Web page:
Ed-tech startup inspires STEAM students with innovative app

03 Sep 2018

Business

Ed-tech startup, Steam School, is inspiring UK students to pursue a career in STEAM through the development of a new innovative mobile app.

STEAM, which stands for science, technology, education, arts and mathematics, is a relatively new term coined to challenge and inspire those working in STEM subjects to be more creative.

Launched in 2018, Steam School uses the power of technology to introduce global innovators to schools across the UK.

The innovative startup hosts weekly live video podcasts with role models from across the world of science, tech and digital media for #TALKTECHTHURSDAYS. The hour-long broadcasts will see young innovators and guests draw on real-life experience to teach students about the importance of digital skills in the technology sector.

Topics vary from the latest innovations and scientific breakthroughs, to robotics and drone advancements. Students are also encouraged to take part in a weekly challenge to help them further develop their own STEAM skillset.

A number of role models in STEAM sectors have appeared on the programme to date, including US-based Astronaut Abby, Craig Fenton, director for strategy and operations at Google UK and Ireland, Pepper the Companion Robot and Hannah Anderson, digital entrepreneur and co-founder of Social Chain.

The funding will also help the startup carry out data-driven marketing, analyzing the data patterns on its website to engage education school leaders and raise awareness of the programme.

Activate also introduced Steam School to The Women’s Organisation, which helped it devise a business plan to create employment opportunities for young people, and scale the company rapidly through its growth programme, New Markets 2.

Jade Parkinson-Hill, founder of Steam School said: “Before approaching Activate, I knew I wanted to create an app but was struggling to find the finance and technical support to pursue the idea. Activate has been invaluable because it enabled me to understand exactly what investment I needed to push the business forward.

Jonathon Clark, business and technology manager, LCR Activate, said: “Technology is transforming all sectors, and it’s vital that we are preparing the younger generation for the world of digital. Innovative companies like Steam School are imperative for this, and its vital that they are aware of projects – like Activate – that are here to help them drive their ideas from concept to reality.”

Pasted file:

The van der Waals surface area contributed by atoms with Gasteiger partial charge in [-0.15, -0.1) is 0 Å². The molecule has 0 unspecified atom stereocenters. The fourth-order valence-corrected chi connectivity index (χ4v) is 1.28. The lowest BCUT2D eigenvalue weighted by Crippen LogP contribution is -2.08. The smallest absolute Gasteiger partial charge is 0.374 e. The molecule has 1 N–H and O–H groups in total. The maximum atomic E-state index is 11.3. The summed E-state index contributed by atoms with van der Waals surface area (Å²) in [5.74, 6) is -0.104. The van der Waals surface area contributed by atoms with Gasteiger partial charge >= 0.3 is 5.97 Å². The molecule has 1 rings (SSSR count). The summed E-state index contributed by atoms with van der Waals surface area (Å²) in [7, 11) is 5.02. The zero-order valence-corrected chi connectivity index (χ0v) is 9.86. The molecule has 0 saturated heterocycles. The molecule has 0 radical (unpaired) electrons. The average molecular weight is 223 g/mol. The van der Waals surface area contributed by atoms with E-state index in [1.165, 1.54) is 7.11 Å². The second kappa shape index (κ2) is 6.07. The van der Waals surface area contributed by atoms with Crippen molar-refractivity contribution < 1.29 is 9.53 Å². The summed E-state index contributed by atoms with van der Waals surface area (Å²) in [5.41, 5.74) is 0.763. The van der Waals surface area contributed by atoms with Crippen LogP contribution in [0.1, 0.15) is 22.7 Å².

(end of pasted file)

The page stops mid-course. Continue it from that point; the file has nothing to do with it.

LCR Activate provides support and funding to help digital and creative SMEs in the Liverpool City Region grow using emerging technologies. Help provided includes bespoke 1-2-1 support, workshops and grants. It enables businesses to launch new products, promote them effectively and sell them to new markets by unlocking barriers.

The overall aim of the programme is to boost business growth across the Liverpool City Region. It is part-funded by the European Regional Development Fund (ERDF), led by Liverpool John Moores University (LJMU) and run in partnership with the Foundation for Art and Creative Technology (FACT) and the Liverpool City Region Local Enterprise Partnership (LCR LEP).

The project is receiving up to £5m of funding from the England European Regional Development Fund as part of the European Structural and Investment Funds Growth Programme 2014-2020. The Department for Communities and Local Government (and in London the intermediate body Greater London Authority) is the Managing Authority for European Regional Development Fund. Established by the European Union, the European Regional Development Fund helps local areas stimulate their economic development by investing in projects which will support innovation, businesses, create jobs and local community regeneration’s. For more information visit https://www.gov.uk/european-growth-funding.